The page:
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July 23rd, 2006

The Bus

When I visit a new city and take public transportation, I almost always use the local rail system: the subway in NY, the El in Chicago, the BART in San Francisco. But I rarely have ever taken the bus. I think the main reason is that I feel like to take a bus, you really have to have a pretty good grasp of the city’s layout and the bus’ route, something that’s hard to pick up when you’re only visiting a city for a few days. I always envision myself getting on the bus and finding myself on the complete opposite end of town not having any clue how to get back. With the rail system, there’s only so many places it can go because of, you know, tracks and stuff.

I did take a bus once in San Francisco and that turned out fine. And during my current trip to Portland, I used the bus a few more times than that. It was a tad confusing and required me writing a lot of things down to make sure I knew where I was going, but it went well. It helps that the bus drivers in Portland are actually friendly.

But, am I wrong in thinking that buses are not so much for visitors and more for the city’s actual residents?

Posted in Everyday Life

FROM: Cat [E-Mail]
DATE: Sunday July 23, 2006 -- 4:52:44 pm
This is an annoyance of mine, because I think they should be for *both*. Portland's bus system is considered an "expert system". In other words, it helps to have an expert along.

There are reasonably simple ways to design things so this isn't the case.

For example, one of the first things I warned you about is that the same bus number can go entirely different places. This is dumb! It's not like we can only have so many bus numbers! Also, there are confusing stops on 6th. "Union Station" only goes as far as the Amtrak station, then the bus goes offline. Nonetheless, there are bus numbers below where it says "Union Station", so people think they can catch a regular bus there.

Rant, rant, rant. It's a good bus system, but it could be a whole lot better. Designers need to think more like tourists, because a system that works for visitors will work for everyone.

FROM: Cat [E-Mail]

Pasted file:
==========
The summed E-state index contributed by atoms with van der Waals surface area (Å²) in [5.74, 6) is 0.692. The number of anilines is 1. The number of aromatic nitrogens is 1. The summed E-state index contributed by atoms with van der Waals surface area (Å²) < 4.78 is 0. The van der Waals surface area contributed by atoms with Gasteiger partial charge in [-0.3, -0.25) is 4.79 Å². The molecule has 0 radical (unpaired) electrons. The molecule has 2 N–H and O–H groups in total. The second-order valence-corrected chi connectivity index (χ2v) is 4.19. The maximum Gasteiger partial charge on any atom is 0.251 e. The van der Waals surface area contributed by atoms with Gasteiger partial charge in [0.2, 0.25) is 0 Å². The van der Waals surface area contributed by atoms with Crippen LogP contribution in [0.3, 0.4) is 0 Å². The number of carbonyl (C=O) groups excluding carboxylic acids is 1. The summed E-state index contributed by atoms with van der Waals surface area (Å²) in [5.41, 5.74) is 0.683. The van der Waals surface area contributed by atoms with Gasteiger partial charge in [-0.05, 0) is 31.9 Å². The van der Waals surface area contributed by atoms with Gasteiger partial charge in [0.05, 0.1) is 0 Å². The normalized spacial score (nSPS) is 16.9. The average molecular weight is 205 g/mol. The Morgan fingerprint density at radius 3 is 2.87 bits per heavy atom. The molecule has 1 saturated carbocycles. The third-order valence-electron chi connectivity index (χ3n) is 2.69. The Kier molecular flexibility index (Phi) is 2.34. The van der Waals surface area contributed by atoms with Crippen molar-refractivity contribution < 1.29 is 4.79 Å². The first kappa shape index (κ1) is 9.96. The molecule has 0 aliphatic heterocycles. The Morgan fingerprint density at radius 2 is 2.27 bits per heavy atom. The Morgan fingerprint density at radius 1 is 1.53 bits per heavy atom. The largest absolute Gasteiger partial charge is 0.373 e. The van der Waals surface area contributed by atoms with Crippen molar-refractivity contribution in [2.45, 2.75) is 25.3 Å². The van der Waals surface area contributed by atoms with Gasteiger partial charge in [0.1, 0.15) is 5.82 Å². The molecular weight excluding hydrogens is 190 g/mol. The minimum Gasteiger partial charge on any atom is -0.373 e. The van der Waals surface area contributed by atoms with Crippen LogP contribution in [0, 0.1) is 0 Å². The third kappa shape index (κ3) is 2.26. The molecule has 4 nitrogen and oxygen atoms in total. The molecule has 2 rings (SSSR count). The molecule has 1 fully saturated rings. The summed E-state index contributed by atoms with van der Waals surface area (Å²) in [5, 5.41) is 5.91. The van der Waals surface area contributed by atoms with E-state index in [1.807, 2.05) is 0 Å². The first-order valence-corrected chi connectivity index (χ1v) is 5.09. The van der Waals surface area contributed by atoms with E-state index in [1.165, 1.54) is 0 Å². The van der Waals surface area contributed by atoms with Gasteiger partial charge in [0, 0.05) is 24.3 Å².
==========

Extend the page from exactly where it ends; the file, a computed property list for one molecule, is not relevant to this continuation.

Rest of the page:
DATE: Sunday July 23, 2006 -- 4:54:08 pm
PS: for a great example of this, visit Las Vegas and use the CAT system. LV buses are super.

FROM: Steve A
DATE: Sunday July 23, 2006 -- 7:24:32 pm
Agreed on LV. For $5.00 a day you can ride as often as you need.

Many years ago in Hawai'i, the bus only cost 35˘. Now THAT was value! You could see the entire island of Oahu for a 1/10th the price of a beer (early 80s prices).


FROM: Monica
DATE: Sunday July 23, 2006 -- 10:46:47 pm
I think you're right, Ryan, for the most part. Tourists in D.C. don't take the Metro buses or Ride On. Ugh, that'd be a mess.
Madison's buses are supposedly hard to figure out (I thought it wasn't hard, but I sat and read the map/route book for an hour when I first moved here). We don't have any other Pub. Trans. options yet.

But--Chicago's buses didn't seem too confusing the one time I used them.

FROM: Merle [E-Mail]
DATE: Sunday July 23, 2006 -- 11:18:49 pm
I think it depends on the tourist in question. I was in Portland for three days, with no clue as to where to wait for buses (or where they would go), but managed, and found them excellent. As a resident, I would take the bus if any was convenient (and did for years when it was), but currently bike to work instead.

But I know many people who would flat-out refuse to even try taking public transit when they were on vacation. It is "vacation", they would say, and riding a rental car through horrific traffic and getting lost is apparently a more efficient use of time.

(and, Cat, yes, Portland was confusing, especially since I could not get a complete route map -- but a day or two into it, I could figure out enough to get me where I wanted to go)

FROM: Aanen
DATE: Monday July 24, 2006 -- 8:18:40 am
I remember riding The Bus in Hawaii. The drivers would always say " Move to the back of the bus!" Even if the bus was empty! Hopefully I'll get to go over there again soon.

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